The locations of stars in the sky relative to one another do not appear to the naked eye to
change, and as a result stars are often considered to be fixed in position. Many unaware stargazers
falsely assume that each star has its own permanent home in the nighttime sky.
In reality, though, stars are always moving, but because of the tremendous distances between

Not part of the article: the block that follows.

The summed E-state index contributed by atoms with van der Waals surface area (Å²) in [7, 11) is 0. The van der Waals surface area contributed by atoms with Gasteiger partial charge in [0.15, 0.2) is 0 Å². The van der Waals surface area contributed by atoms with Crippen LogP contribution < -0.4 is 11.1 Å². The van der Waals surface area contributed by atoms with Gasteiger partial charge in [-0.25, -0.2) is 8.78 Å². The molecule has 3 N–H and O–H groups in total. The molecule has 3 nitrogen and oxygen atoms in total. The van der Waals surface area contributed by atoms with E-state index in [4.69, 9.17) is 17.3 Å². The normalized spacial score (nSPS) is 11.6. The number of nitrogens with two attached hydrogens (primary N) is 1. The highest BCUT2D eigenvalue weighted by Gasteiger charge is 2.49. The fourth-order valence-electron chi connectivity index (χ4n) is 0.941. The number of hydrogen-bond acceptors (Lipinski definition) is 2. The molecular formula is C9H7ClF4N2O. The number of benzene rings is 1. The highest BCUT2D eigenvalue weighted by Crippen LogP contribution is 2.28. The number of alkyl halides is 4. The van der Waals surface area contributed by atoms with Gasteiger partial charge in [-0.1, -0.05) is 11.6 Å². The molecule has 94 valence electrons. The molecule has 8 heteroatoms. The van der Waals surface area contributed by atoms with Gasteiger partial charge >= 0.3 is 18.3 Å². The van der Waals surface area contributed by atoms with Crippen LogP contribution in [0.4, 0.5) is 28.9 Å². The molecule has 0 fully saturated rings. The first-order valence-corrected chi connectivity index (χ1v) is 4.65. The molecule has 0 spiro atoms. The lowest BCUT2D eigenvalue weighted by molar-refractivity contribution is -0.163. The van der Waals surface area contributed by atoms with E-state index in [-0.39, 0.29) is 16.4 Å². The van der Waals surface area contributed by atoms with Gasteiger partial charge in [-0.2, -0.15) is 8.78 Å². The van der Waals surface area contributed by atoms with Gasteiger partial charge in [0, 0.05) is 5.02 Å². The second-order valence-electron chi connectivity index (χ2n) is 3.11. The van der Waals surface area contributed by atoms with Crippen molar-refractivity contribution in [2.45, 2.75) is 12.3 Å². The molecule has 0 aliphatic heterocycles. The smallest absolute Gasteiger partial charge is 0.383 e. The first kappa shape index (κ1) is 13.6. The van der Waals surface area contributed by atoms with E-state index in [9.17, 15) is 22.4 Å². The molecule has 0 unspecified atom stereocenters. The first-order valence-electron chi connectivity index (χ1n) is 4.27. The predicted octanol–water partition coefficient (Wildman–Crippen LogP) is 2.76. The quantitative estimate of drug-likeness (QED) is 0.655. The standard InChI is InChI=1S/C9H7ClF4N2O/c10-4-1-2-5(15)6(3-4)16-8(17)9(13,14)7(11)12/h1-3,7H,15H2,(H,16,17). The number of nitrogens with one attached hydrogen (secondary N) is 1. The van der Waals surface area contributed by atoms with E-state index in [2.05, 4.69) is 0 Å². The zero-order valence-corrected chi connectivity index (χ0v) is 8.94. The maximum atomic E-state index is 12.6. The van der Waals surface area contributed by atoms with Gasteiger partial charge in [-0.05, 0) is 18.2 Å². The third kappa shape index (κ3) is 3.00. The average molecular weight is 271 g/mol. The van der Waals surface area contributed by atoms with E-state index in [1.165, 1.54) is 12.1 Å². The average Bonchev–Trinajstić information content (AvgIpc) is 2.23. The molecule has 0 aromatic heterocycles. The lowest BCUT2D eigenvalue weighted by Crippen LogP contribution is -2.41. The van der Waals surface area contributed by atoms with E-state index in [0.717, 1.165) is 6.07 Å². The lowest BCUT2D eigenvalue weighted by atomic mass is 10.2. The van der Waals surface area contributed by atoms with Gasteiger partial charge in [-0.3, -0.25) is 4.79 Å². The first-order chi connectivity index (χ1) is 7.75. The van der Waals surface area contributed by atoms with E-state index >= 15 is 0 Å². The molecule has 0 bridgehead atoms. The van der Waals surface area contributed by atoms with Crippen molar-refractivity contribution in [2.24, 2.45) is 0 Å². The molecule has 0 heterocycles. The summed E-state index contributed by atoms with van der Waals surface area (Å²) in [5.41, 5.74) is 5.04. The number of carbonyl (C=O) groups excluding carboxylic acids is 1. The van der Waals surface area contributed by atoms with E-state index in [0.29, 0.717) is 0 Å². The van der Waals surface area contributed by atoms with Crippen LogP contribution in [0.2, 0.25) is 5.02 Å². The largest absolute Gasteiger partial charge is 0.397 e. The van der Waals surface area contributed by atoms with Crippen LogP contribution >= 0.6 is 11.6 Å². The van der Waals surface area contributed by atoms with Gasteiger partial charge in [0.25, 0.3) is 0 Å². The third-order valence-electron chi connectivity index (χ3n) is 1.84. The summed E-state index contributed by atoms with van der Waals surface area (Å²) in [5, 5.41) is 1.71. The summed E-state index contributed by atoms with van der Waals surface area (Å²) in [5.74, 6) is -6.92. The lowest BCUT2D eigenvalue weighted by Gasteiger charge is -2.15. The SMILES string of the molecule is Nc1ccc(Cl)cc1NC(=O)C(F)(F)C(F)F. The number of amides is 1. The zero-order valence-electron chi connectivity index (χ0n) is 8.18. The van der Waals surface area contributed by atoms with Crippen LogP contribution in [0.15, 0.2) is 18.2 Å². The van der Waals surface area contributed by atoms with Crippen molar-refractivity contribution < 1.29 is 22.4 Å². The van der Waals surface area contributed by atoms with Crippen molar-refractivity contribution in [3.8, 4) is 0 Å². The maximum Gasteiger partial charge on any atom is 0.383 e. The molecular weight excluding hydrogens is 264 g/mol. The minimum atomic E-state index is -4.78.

stars themselves and from stars to Earth, the changes are barely perceptible here. An example of a
rather fast-moving star demonstrates why this misconception prevails; it takes approximately 200
years for a relatively rapid star like Bernard's star to move a distance in the skies equal to the
diameter of the earth's moon. When the apparently negligible movement of the stars is contrasted
with the movement of the planets, the stars are seemingly unmoving.